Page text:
A couple of days after my last post on the subject, two more amazing individuals were celebrated in obituaries on the same day, again heroes from the French Resistance and the Royal Air Force.

Germaine Tillion\'s story  of resistance whilst she continued her distinguished academic career in Paris connects with a controversy which I was made vaguely aware of in Paris last month. There was an eeriness about posters in the Marais promoting an exhibition of wartime colour photographs; this district is the old Jewish quarter and is scattered with simple plaques recording the transportation of men, women and children to the extermination camps. The posters showed a lively, chic, mid 20th century Parisian street scene with no sense of anything untoward to place it in the Occupation except for a single, relaxed feldgrau-clad figure mingling with the crowd. This show, The Parisians under the Occupation has aroused criticism and anger because, in the words of the organisers, what André Zucca, the photographer working for the Nazi propaganda magazine Signal, portrays, not surprisingly, is “a casual, even carefree Paris. He has opted for a vision that does not show - or hardly shows - the reality of occupation and its tragic aspects: waiting lines in front of food shops, rounding up of Jews, posters announcing executions."  After her war, which included two years in the women's concentration camp at Ravensbrück, which most, including her mother, did not survive, Tillion continued her career as an ethnologist and a champion of human rights and lived to over 100.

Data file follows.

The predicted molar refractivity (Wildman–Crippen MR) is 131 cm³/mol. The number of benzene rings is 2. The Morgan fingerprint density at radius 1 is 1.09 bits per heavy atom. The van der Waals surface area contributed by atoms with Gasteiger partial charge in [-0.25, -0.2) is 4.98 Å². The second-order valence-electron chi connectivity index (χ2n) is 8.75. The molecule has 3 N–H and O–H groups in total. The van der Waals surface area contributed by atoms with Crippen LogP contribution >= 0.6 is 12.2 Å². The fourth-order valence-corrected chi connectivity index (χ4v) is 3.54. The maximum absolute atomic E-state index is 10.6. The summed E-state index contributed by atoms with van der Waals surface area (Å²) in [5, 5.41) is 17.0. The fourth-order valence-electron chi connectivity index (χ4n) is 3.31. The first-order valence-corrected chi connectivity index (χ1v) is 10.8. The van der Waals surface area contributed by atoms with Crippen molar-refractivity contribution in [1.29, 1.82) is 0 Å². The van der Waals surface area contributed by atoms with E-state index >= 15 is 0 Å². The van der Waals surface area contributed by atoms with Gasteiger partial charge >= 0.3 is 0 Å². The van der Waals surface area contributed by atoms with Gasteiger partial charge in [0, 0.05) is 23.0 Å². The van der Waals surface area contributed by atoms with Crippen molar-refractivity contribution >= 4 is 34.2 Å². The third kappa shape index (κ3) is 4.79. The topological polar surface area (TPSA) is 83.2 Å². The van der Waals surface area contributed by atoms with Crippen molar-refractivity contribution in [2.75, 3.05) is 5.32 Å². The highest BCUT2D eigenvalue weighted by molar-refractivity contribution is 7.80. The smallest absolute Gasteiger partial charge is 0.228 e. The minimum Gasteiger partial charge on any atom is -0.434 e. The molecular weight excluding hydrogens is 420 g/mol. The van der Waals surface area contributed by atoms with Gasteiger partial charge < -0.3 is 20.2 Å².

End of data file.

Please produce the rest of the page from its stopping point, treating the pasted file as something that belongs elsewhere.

The second hero was Wing Commander Patrick Gibbs  . He flew Bristol Beaufort torpedo bombers. There isn\'t an Osprey book on this type but it is mentioned in ACE 65: Beaufighter Aces of World War II because the better-known night fighter was derived from it. The Beaufort was slow and vulnerable to fighter attack and occurs more often in other titles as a kill for Me 109s and 110s, but flying from Malta under Gibbs\' leadership and in his hands, it played a key part in the strangulation of the Axis supply line to North Africa. Gibbs\' two books about his wartime experiences, written during the war, Not Peace but a Sword and Torpedo Leader are still in print, the first described by a reviewer as “a classic of its genre”. In his much more gentle peacetime life as a theatre critic enjoying wine and opera, Gibbs, like so many of this generation, rarely talked about his exploits but, along with his personal contribution at strategic as well as combat level, he has bequeathed in his writing a valuable record of an important but not well-documented aspect of the war in the Mediterranean.